Capcom Home Arcade is poorly executing its good ideas

In case you missed the news, Capcom has announced an all-in-one plug-and-play system called the Capcom Home Arcade. It sounds dreamy at first, with its custom arcade-style build for two players, based around a Capcom logo. It also has a pretty good game line-up, including exclusives like Progear and the long-awaited return of Alien vs. Predator. But before you go rushing out for a pre-order, you may come to the same realization as some other fans. Despite a good effort, Capcom’s getting it wrong.

The company isn’t usually prone to the plug-and-play gaming market, and it is trying to do something unique compared to the competition. But by the same token, Capcom is slamming the door on anyone that doesn’t have a comparative budget to get it. And judging by how it’s done business in the past, it’s just a bit confusing.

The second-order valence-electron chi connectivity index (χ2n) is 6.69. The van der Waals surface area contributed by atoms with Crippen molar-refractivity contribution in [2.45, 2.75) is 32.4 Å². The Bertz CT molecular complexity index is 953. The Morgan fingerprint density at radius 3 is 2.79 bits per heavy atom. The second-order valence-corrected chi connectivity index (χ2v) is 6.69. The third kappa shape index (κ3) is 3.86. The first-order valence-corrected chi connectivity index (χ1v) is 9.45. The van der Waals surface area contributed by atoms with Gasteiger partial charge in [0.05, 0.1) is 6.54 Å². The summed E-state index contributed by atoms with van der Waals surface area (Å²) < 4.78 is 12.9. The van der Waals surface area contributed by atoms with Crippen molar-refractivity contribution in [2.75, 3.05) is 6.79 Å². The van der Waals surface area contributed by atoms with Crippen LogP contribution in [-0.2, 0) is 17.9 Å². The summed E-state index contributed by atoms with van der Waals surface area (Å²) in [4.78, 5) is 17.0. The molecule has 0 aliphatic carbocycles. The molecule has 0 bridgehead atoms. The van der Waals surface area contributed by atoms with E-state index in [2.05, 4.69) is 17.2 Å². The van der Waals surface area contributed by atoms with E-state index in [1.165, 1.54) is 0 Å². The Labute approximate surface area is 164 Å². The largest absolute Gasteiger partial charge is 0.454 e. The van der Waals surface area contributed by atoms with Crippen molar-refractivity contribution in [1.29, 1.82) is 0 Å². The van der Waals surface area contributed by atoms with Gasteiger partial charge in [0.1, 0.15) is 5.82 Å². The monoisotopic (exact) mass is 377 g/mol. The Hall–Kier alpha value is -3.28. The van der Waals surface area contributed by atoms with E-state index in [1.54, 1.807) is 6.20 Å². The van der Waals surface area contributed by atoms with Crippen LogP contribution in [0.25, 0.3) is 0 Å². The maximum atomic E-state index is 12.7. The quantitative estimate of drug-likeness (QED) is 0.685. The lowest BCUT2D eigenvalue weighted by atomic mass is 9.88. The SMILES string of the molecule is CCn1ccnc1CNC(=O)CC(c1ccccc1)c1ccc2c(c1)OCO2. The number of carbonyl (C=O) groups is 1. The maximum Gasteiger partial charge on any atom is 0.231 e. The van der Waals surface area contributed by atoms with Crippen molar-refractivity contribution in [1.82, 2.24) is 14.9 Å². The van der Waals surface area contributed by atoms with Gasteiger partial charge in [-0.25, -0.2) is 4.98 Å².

The Capcom Home Arcade looks clunky

The system’s setup is quite odd as it automatically comes with two joysticks. In the past, with plug-and-play systems, we’ve seen a second player as an optional choice. This is particularly true with the SNES Classic Edition and the NES Classic Edition. You can have a second controller for these systems, but it’s not necessary to enjoy what they have to offer.

With the Capcom Home Arcade, however, there’s no choice. You have two joysticks even if you don’t have a player two. That means you’ll barely use the other side, unless there’s an option to do so, and that just makes it bulkier and more expensive.

That brings up an interesting secondary point: storage. With the system having two players side by side, the Capcom Home Arcade seems unnecessarily bulky. Is having a Capcom logo on it pretty cool? Sure, it’s a neat design idea. But trying to store is going to odd since it won’t fit on your typical game shelf because it’s too lanky. The unit is custom built with arcade style parts, and it looks fantastic as a result. However, by spacing it out with a similar build, it runs the risk of being too big.